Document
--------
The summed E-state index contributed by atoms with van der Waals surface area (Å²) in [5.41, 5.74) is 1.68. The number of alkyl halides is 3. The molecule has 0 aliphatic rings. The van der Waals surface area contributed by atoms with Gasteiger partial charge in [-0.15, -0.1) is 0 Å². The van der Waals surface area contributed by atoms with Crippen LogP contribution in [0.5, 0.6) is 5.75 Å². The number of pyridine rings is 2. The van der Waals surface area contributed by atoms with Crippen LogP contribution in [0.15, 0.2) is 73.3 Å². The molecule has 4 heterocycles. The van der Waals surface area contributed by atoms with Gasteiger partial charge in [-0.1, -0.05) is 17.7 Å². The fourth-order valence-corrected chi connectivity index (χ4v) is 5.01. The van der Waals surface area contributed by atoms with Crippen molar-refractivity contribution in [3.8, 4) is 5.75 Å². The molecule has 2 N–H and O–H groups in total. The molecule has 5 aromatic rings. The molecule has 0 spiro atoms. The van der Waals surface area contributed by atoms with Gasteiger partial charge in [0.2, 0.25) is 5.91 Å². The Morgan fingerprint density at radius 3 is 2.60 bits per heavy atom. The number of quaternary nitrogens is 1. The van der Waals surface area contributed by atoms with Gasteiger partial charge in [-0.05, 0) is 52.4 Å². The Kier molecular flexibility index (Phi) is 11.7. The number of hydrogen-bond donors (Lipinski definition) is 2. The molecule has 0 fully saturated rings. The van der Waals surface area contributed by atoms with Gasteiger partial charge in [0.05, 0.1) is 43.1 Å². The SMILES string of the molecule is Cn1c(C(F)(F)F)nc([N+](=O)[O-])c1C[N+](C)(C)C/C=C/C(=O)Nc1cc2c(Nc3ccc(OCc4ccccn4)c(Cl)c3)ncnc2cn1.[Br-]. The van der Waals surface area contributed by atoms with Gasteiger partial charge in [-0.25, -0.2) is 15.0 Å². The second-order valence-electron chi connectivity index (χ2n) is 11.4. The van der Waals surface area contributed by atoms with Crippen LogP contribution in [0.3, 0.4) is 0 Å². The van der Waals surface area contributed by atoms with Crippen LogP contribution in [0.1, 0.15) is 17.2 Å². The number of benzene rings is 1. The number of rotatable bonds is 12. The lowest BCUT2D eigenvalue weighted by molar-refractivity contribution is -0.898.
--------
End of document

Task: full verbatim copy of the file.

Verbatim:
The summed E-state index contributed by atoms with van der Waals surface area (Å²) in [5.41, 5.74) is 1.68. The number of alkyl halides is 3. The molecule has 0 aliphatic rings. The van der Waals surface area contributed by atoms with Gasteiger partial charge in [-0.15, -0.1) is 0 Å². The van der Waals surface area contributed by atoms with Crippen LogP contribution in [0.5, 0.6) is 5.75 Å². The number of pyridine rings is 2. The van der Waals surface area contributed by atoms with Crippen LogP contribution in [0.15, 0.2) is 73.3 Å². The molecule has 4 heterocycles. The van der Waals surface area contributed by atoms with Gasteiger partial charge in [-0.1, -0.05) is 17.7 Å². The fourth-order valence-corrected chi connectivity index (χ4v) is 5.01. The van der Waals surface area contributed by atoms with Crippen molar-refractivity contribution in [3.8, 4) is 5.75 Å². The molecule has 2 N–H and O–H groups in total. The molecule has 5 aromatic rings. The molecule has 0 spiro atoms. The van der Waals surface area contributed by atoms with Gasteiger partial charge in [0.2, 0.25) is 5.91 Å². The Morgan fingerprint density at radius 3 is 2.60 bits per heavy atom. The number of quaternary nitrogens is 1. The van der Waals surface area contributed by atoms with Gasteiger partial charge in [-0.05, 0) is 52.4 Å². The Kier molecular flexibility index (Phi) is 11.7. The number of hydrogen-bond donors (Lipinski definition) is 2. The molecule has 0 fully saturated rings. The van der Waals surface area contributed by atoms with Gasteiger partial charge in [0.05, 0.1) is 43.1 Å². The SMILES string of the molecule is Cn1c(C(F)(F)F)nc([N+](=O)[O-])c1C[N+](C)(C)C/C=C/C(=O)Nc1cc2c(Nc3ccc(OCc4ccccn4)c(Cl)c3)ncnc2cn1.[Br-]. The van der Waals surface area contributed by atoms with Gasteiger partial charge in [-0.25, -0.2) is 15.0 Å². The second-order valence-electron chi connectivity index (χ2n) is 11.4. The van der Waals surface area contributed by atoms with Crippen LogP contribution in [0.3, 0.4) is 0 Å². The van der Waals surface area contributed by atoms with Crippen LogP contribution in [0.1, 0.15) is 17.2 Å². The number of benzene rings is 1. The number of rotatable bonds is 12. The lowest BCUT2D eigenvalue weighted by molar-refractivity contribution is -0.898.